Shortly after 11 p.m. on Wednesday, Sept. 21, Troy Davis was killed by agents of the state of Georgia.
He deserved to die, said the state, because he shot and killed Savannah police officer Mark MacPhail in a Burger King parking lot the evening of Aug. 18, 1989 – a crime for which he was tried, convicted and sentenced to death.
The only problem is: It now looks like he didn't do it. No murder weapon was ever recovered, so Davis' conviction was based on eyewitness accounts. Yet, in recent months, seven out of nine original witnesses – several of whom claimed police coercion – voluntarily came forward to recant their testimony. And three members of the jury that sent him to death row back in 1989 now say that, based on new evidence, they made a mistake.
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Surely, in this great country, with a system of justice based on the principle that guilt must be established "beyond a reasonable doubt," even for sending a man to prison for a month, no state would execute someone about whose guilt so many serious doubts had been raised. Yet that's exactly what happened. The Georgia State Board of Pardons and Paroles ignored the fact that almost the entire prosecution case against Davis had collapsed. It rejected petitions for a retrial from, among many others, former President Jimmy Carter, Pope Benedict XVI, former Republican Rep. Bob Barr and former Republican FBI Director William Sessions. On Sept. 20, it refused to grant clemency to Troy Davis. The next day, Georgia most likely killed an innocent man.
Even though support for the death penalty has slowly declined over the years, it still earned the support of 64 percent of Americans in 2010, according to Gallup's annual crime survey. And its popularity among conservatives was most apparent during a recent GOP presidential debate. No sooner had moderator Brian Williams mentioned that 234 criminals so far had been executed on Rick Perry's watch as governor of Texas than the audience at the Reagan Library erupted in applause. For his part, Perry insisted he didn't lose any sleep over having overseen the execution of 234 individuals, because he was certain every one of them was guilty.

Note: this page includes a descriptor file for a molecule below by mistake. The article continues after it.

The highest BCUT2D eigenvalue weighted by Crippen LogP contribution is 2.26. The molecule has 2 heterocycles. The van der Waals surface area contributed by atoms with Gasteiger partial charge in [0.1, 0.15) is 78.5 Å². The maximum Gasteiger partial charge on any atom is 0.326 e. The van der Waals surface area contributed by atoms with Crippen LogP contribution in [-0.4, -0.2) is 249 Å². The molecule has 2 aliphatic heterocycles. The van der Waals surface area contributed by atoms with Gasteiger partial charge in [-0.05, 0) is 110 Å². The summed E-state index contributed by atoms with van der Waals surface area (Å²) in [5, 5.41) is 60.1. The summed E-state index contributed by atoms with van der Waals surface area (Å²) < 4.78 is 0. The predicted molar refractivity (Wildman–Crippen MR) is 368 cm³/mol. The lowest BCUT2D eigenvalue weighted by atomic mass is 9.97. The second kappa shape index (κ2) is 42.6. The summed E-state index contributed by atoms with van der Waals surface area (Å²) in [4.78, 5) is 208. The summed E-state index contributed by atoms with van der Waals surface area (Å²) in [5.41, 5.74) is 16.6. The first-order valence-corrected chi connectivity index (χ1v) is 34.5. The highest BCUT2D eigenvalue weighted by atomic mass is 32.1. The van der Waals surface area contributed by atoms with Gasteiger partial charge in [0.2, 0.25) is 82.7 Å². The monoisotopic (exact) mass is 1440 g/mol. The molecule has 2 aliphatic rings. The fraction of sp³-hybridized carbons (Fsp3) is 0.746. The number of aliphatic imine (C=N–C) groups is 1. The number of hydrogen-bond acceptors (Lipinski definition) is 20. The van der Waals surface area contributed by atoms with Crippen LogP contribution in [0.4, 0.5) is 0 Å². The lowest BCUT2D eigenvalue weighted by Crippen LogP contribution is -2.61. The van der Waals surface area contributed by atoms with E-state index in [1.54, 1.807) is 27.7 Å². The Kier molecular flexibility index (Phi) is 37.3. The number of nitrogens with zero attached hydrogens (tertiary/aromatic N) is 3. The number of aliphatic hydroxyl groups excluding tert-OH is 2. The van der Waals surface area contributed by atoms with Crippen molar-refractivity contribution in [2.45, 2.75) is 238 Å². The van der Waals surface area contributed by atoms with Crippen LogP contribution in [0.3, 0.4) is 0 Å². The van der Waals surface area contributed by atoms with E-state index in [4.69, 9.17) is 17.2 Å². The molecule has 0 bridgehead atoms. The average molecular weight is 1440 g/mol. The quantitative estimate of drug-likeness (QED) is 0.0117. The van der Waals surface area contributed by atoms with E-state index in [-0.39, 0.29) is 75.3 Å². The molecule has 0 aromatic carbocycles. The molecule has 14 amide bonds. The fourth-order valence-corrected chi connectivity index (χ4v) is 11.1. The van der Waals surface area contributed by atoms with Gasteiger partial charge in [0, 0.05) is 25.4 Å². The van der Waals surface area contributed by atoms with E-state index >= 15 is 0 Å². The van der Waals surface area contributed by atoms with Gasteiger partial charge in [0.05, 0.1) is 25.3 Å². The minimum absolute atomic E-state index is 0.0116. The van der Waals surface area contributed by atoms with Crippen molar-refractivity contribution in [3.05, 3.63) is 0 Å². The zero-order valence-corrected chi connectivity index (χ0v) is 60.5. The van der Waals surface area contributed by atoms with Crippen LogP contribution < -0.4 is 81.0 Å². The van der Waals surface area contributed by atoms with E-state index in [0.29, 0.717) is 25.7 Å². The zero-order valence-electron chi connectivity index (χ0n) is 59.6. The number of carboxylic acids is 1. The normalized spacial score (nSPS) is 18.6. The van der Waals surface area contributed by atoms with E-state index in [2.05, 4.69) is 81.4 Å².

TRENDING: Is this what you voted for, America?
Now here's what I find interesting, and totally contradictory. Have you noticed? Those conservative tea partiers who support the death penalty so strongly are the very same anti-government forces who claim that government can't do anything right. Isn't that strange? They don't trust the government on schools, immigration, health care, taxes, regulation, environment or anything else. Yet they are 100 percent confident the government never makes a mistake when it comes to the death penalty. The only thing the government does right, in their warped worldview, is: kill!
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Of course, they are dead wrong. And not just in the case of Troy Davis. Take the Innocence Project of the Benjamin N. Cardozo School of Law at Yeshiva University. Since its founding in 1992, the project has, through DNA testing, established the innocence and won the release of 273 prisoners in 34 states and the District of Columbia. Seventeen of them were on death row.
In March, Illinois became the fourth state in the last two years – following New York, New Jersey and New Mexico – to ban the death penalty. Republican Gov. George Ryan had banned capital punishment in 2000 after Northwestern University students proved the innocence of more than a dozen inmates on death row. A total of 16 states now have no death penalty.
And yes, even in Texas, mistakes have been made. In 2004, for example, Perry refused to stay the execution of Cameron Todd Willingham, who had been sentenced to death for arson, even though experts later testified that the evidence used to convict him was junk science. Based on its worldwide research, Amnesty International estimates that 5 percent to 11 percent of all death row inmates are not guilty – which means that, out of 152 people executed under George W. Bush, and (now) 235 under Rick Perry, Willingham's not the only innocent man Texas has killed.
Bottom line: If you can't trust the government to do anything else right, it's totally naive and monumentally stupid to think it always gets the death penalty right. And any death penalty mistakes are irreversible.
Ironically, the state motto of Georgia is "Wisdom, Justice, Moderation" – three virtues sadly lacking in the case of Troy Davis.